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Esmat, S. M., M. R. E. Abdel-Halim, H. I. GAWDAT, M. Kamel, A. E. Ramly, K. Helmy, and S. M. Esmat, "Persistent Pixel Stamping Marks: a novel complication of fractional CO laser in scar treatment.", Lasers in medical science, 2019 Jan 04. Abstract

Fractional CO laser rejuvenation of scars offers a high safety profile. Laser marks usually disappear clinically within 1 week. The authors observed occasional persistence of the laser marks on the scar surface. The purpose of this study is to report the incidence and to describe the clinical, dermoscopic, and histological features of a novel observed complication of fractional CO laser scar rejuvenation "Persistent Pixel Stamping Marks (PPSM)".One hundred seventy-one cases were consecutively recruited from patients assigned for fractional CO laser scar rejuvenation. Patients who developed the phenomenon 1 month post laser session were recorded and subjected to clinical photography, dermoscopy, and optical coherence tomography (OCT) as well as a 4-mm punch biopsy from pixelated scars. The evolution of PPSM was followed up for 6 months. PPSM developed in 16 patients (9.4%), 15 of which were post burn hypertrophic scars. PPSM was significantly related to darker skin type, darker scar color, and longer scar duration. Histopathological findings included characteristic holes in stratum corneum and superficial dermis, thick collagen bundles perpendicular to the skin surface with loss of elastic tissue, focal interface changes, and triangular focus of fibroblastic proliferation. The marks disappeared in 5 and lasted in 11 patients. Their longevity was significantly related to longer dwell times and lower densities. PPSM represent miniature scarring at the sites of the microscopic thermal zones or a sign of their delayed healing. They tend to follow fractional CO laser resurfacing of hyperpigmented, long-standing burn scars. Longer dwell times and lower densities make them last longer.

Esmat, S., M. R. E. Abdel-Halim, A. El-Tawdy, M. M. Fawzy, A. Ragheb, and N. Hasan, "Does increasing the pulse duration increase the efficacy of long pulsed Nd: YAG laser assisted hair removal? A split-chin clinical trial", European Journal of Dermatology, vol. 1, no. 1, pp. 0–0, 2014. Abstract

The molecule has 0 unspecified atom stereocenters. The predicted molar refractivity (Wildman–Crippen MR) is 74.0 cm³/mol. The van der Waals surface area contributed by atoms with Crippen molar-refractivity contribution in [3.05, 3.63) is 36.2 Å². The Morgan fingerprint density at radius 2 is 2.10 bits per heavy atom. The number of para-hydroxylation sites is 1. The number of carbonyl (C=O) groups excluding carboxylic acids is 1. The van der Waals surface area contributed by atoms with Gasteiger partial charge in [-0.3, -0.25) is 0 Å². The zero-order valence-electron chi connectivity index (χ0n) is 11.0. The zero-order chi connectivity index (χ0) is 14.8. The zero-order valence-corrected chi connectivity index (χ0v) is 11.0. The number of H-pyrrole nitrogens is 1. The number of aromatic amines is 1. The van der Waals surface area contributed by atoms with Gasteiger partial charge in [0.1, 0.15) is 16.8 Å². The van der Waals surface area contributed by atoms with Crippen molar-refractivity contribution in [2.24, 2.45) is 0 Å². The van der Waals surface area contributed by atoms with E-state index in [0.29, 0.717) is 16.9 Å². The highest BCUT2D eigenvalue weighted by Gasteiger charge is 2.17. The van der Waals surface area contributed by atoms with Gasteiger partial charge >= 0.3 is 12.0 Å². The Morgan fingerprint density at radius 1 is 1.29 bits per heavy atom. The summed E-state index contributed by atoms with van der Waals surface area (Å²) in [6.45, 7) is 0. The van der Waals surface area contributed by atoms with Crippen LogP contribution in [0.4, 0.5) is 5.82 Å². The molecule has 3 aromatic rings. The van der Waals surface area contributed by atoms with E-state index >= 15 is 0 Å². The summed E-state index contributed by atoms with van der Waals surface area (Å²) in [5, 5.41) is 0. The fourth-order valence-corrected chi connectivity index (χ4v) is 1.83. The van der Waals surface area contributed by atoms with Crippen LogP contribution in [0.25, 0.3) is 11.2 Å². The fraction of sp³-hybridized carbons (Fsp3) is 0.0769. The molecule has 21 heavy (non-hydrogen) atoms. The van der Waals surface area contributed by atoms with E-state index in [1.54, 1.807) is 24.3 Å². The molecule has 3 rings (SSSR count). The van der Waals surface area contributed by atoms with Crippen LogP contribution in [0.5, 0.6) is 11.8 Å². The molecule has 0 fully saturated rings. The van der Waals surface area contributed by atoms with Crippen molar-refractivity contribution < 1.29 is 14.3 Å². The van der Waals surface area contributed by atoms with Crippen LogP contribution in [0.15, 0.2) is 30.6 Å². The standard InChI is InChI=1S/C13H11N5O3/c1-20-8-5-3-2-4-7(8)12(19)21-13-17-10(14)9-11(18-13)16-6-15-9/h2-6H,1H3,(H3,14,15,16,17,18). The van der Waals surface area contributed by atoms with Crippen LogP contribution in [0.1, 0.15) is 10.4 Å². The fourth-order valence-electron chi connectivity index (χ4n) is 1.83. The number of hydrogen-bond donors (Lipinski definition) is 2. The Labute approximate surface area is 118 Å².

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Esmat, S., M. AbdElhalim, M. Fawzy, S. Nassef, S. Esmat, R. T. Fouly ES, and El, "Are normolipidaemic patients with xanthelasma prone to atherosclerosis?", Clinical and Experimental Dermatology, 2015. Abstract
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Esmat, S. M., M. R. E. Abdel-Halim, M. M. Fawzy, and H. Shehata, "Low-power carbon dioxide laser and conventional electrosurgery in the treatment of verrucae vulgaris: which stands first?", Journal of the Egyptian Women’s Dermatologic Society, vol. 9, no. 3: LWW, pp. 136–143, 2012. Abstract
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Enany, G. E., N. Nagui, H. Nada, H. A. Abdelkader, I. Sany, A. Nada, M. Mostafa, O. El-Ghanam, and M. R. E. Abdel-Halim, "Crystalglobulinemia: A Rare Presenting Manifestation of Multiple Myeloma.", The American Journal of dermatopathology, 2021. Abstract

ABSTRACT: Crystalglobulinemia (CG) is a rare disorder characterized by crystallization of monoclonal immunoglobulins in the microcirculation leading to multiorgan vascular thrombosis and ischemic injury. The main cause of CG is multiple myeloma. We report a case of a 52-year-old man who presented with widespread necrotizing plaques and ulcerations. A skin biopsy revealed eosinophilic rectangular-shaped crystals occluding the lumina of blood vessels with no associated features of vasculitis. The crystals were Periodic acid-Schiff stain positive. The findings were diagnostic of CG. Extensive work up lead to the discovery of multiple myeloma. Awareness of CG is important because it may be the first presenting manifestation of an underlying serious hematological malignancy.

Enany, G. E., K. E. Hoshy, R. Yousef, H. Nada, M. Abdel-Halim, A. Nada, D. A. Antably, and I. Sany, "Fluorscopy induced chronic radiodermatitis: three cases presenting after cardiac catheterization.", JEWDS, vol. 18, issue 2, pp. 153-156, 2021.
Enany, G. E., N. Nagui, H. Nada, S. Shalaby, I. Sany, A. Nada, S. Orabi, O. El Ghanam, and M. R. E. Abdel-Halim, "Widespread Keratotic Spiky Follicular Papules Associated With Hyperpigmentation: Answer.", The American Journal of dermatopathology, vol. 42, issue 10, pp. 787-788, 2020.
Enany, G. E., H. Nada, N. Nagui, I. Sany, A. Nada, S. Ibrahim, O. EGhannam, and M. R. E. Abdel-Halim, Diffuse cicatricial alopecia and multiple telangiectatic indurated leg plaques, , 2020.
Elsayed, H., S. SHALABY, M. R. E. Abdel-Halim, D. M. Aboelfadl, and N. Samir, "Efficacy of doxycycline in the treatment of early stages of mycosis fungoides: a randomized controlled trial.", The Journal of dermatological treatment, pp. 1-8, 2019. Abstract